A World without Oil When we think about oil, many people think about diesel fuel, which is primarily used for transportation. What most people do not comprehend is that oil has been the foundation of the modern civilizations. It does more than fuelling vehicles as it drives diverse aspects of the economy…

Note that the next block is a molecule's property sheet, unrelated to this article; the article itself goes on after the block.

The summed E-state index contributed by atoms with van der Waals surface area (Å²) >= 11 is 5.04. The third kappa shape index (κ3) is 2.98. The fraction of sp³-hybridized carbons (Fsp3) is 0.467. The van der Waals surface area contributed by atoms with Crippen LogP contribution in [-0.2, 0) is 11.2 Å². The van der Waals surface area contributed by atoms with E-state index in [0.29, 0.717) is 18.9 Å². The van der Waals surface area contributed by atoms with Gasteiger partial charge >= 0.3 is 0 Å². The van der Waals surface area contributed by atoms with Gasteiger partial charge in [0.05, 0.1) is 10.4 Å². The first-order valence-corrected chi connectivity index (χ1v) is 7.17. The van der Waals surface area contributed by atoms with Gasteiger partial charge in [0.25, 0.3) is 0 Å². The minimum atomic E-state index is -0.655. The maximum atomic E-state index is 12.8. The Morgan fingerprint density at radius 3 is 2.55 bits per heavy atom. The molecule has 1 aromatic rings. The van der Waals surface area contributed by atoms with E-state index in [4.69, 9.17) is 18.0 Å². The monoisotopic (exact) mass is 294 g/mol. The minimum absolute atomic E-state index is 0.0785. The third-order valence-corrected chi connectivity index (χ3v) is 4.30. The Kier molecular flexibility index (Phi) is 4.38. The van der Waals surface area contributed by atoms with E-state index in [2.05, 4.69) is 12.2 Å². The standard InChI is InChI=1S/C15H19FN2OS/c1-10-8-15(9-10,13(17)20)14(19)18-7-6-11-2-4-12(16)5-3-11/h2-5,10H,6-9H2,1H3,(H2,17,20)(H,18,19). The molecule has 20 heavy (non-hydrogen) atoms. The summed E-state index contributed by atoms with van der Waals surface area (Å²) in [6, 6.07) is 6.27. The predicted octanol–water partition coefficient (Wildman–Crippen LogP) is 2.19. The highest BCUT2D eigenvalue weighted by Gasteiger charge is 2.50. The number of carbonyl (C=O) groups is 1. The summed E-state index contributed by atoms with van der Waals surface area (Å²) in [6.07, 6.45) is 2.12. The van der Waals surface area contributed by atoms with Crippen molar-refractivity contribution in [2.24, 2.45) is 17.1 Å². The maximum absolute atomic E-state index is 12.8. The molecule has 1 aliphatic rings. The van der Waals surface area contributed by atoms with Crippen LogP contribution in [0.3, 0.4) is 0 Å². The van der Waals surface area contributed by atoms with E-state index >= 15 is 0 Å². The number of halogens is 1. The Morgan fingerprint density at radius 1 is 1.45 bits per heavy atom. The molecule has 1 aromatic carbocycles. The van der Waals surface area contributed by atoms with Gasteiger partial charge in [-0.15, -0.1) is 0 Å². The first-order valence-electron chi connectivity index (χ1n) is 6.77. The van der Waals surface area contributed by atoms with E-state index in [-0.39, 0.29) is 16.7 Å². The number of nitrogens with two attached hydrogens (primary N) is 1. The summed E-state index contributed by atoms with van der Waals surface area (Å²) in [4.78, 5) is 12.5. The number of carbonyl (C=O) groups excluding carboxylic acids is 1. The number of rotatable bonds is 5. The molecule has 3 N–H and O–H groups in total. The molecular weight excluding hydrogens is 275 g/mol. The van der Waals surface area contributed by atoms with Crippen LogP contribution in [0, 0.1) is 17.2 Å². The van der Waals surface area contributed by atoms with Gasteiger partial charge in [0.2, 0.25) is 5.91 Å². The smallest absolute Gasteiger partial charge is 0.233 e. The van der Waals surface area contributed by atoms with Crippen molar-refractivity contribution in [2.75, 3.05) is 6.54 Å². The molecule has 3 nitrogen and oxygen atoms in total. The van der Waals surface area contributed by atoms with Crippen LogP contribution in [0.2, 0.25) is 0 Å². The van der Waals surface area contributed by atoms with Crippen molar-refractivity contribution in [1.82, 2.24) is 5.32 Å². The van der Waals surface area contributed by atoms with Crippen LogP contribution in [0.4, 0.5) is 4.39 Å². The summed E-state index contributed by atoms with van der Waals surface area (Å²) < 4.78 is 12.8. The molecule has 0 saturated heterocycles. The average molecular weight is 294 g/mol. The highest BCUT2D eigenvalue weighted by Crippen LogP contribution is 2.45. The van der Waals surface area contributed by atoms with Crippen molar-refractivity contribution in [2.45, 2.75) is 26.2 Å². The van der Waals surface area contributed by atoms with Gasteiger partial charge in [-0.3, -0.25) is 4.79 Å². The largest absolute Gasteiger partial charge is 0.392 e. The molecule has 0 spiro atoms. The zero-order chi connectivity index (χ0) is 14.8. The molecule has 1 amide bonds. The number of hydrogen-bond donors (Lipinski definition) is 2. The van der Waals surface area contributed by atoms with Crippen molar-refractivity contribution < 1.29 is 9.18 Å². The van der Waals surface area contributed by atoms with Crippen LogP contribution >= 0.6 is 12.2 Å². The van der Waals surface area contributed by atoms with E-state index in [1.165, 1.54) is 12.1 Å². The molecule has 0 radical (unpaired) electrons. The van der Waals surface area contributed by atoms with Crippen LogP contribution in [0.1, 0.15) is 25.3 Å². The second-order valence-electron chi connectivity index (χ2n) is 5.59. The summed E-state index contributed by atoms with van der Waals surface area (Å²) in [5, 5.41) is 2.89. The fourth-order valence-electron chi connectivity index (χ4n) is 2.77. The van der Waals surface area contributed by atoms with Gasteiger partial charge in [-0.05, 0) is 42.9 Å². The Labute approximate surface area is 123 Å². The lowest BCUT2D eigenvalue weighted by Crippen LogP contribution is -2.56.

Our reliance on motor vehicles would make us look for alternative solutions such as electric cars, which are few or converting vehicles that function on natural gas. Following this, a world without oil would dictate the need to replace the oil based infrastructures with new technologies and new sources of energy. The World would revert to the way it was when oil was an unavailable resource. Everything would be local, small farming communities, homes with wood-burning stoves, no more international business, and office places. To some extent, the world would be a better place free from pollution as oil is the major attribute of pollution. Lastly, a world without oil would mean the development of other forms of energy as mentioned previously. With this in mind, the aim of this paper is to discuss how a world without oil would be like. Miller (8) believes that, a world without oil would affect transportation and there would be a dramatic increase of prices for goods and services. This is because civilization and agribusiness depends on large machines that use oil in production and transportation. Insect repellent and fertilizers require oil gas during distribution and production process. When oil is not available, there would be an increase costs on agribusiness as there would be an increasing prices of pesticides and fertilizers, which would result to increase of food prices. Lack of oil would result to small farming communities, as many would lack resources that augment better farming. As discussed by Nakaya (12) indicates that, most of farming activities heavily depend on oil for better harvest, efficient marketing, and distribution. Lack of oil would lead to poor farming and many farmers would fail to meet their expectations. To Miller (25), agriculture is best appealing when there is efficient marketing and transporting at affordable prices. Resourceful transportation is indispensable for successful agricultural marketing. As mentioned, lack of oil would result to poor transportation and thus, farmers will be disadvantaged when selling their crops. Expensive services would lead to small farming due to the net profit acquired from the investment. Still, unavailability of oil would cause impassable, infrequent, and slow transport services and this would lead to losses of crops such as fresh vegetable, milk, or tea. There would be low investment on farming, as many farmers would suffer losses. According to McCage (19), the nature of transportation strongly influences the pattern of global business. Trade is usually chocked off by poor transport and in turn affected by underlying factors such as geographical barriers and distance. Oil is fundamental in transportation and its unavailability would deteriorate economic growth. Air transport that heavily depends on oil would responsibly reduce international trading, as traders would lack means to transport commodities. This would have effect on development as many countries would not have the opportunity to trade with other countries. There would be geographical barriers, as many would lack means of transportation. From the above assumption, one can argue that much of transportation depends on oil and therefore its unavailability may deteriorate transportation. Although there may be substitutes, they may not be in quantities needed to maintain the road system (Ross 19). Rose continues to argue that, the world would revert to the way it was when oil was an unavailable resource ...
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